Native Country of the Heart: A Memoir
This was an interesting memoir about growing up in a Mexican/American family in the US with a strong mother Elvira, also called Vera. Elvira tells of being hired out with her siblings by their father as a child to pick cotton in California in Imperial Valley. A mother-daughter story where the mother has quite a history as the backbone of the family for decades in both Mexico and America. It also tells of the author, Cherrie Moraga’s, journey as a lesbian in that culture as she found her voice and began speaking out and getting involved in different issues. Then there are some problems many have as their parents’ age but perhaps handled in her mother’s unusual fashion at first. I found it to be an involving enough read and learned enough on a number of topics to make it worthwhile, figuring that others would like it also. My thanks for the advance electronic copy that was provided by NetGalley, author Cherrie Moraga, and the publisher for my fair review.
Publisher: Farrar, Straus, and Giroux – 256 pages
Published: April 2nd, 2019
RATED: 3.5/5 Stars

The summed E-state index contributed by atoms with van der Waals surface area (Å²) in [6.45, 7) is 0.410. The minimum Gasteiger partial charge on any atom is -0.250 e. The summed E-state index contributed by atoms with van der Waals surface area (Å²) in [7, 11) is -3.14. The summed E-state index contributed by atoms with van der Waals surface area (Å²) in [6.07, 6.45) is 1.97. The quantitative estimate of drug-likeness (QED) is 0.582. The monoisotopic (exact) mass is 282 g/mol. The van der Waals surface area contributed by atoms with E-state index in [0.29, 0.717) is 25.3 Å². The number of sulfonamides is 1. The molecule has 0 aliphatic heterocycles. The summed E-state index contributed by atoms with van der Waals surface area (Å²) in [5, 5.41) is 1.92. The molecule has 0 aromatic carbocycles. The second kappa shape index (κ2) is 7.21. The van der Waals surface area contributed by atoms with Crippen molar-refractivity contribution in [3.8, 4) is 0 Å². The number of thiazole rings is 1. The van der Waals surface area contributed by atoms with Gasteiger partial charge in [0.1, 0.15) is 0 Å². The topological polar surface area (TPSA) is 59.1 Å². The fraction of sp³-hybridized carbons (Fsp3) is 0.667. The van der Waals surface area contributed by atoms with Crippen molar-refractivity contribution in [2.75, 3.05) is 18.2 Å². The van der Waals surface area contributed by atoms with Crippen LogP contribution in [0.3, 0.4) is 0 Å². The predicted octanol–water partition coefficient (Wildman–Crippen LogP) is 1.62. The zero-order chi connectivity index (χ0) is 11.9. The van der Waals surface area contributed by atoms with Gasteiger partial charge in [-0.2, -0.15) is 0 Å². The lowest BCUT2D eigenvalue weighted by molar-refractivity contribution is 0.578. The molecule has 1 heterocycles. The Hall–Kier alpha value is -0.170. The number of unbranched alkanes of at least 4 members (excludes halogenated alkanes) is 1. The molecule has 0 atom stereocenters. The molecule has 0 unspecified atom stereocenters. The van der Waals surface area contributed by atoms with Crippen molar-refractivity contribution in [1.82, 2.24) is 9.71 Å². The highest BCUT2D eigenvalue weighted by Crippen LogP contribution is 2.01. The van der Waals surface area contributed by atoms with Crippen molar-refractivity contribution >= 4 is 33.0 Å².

The Author- Cherríe Moraga is a writer and cultural activist whose work serves to disrupt the dominant narratives of gender, race, sexuality, feminism, indigeneity, and literature in the United States. A co-founder of Kitchen Table: Women of Color Press, Moraga co-edited the highly influential volume This Bridge Called My Back: Writings by Radical Women of Color in 1981. After twenty years as an Artist-in-Residence in Theater at Stanford University, Moraga was appointed a professor in the Department of English at the University of California, Santa Barbara in 2018, where, with her artistic partner Celia Herrera Rodríguez, she instituted Las Maestras Center for Xicana Indigenous Thought and Art Practice. She is the recipient of a National Endowment for the Arts Theatre Playwriting Fellowship Award and a United States Artist Rockefeller Fellowship for Literature.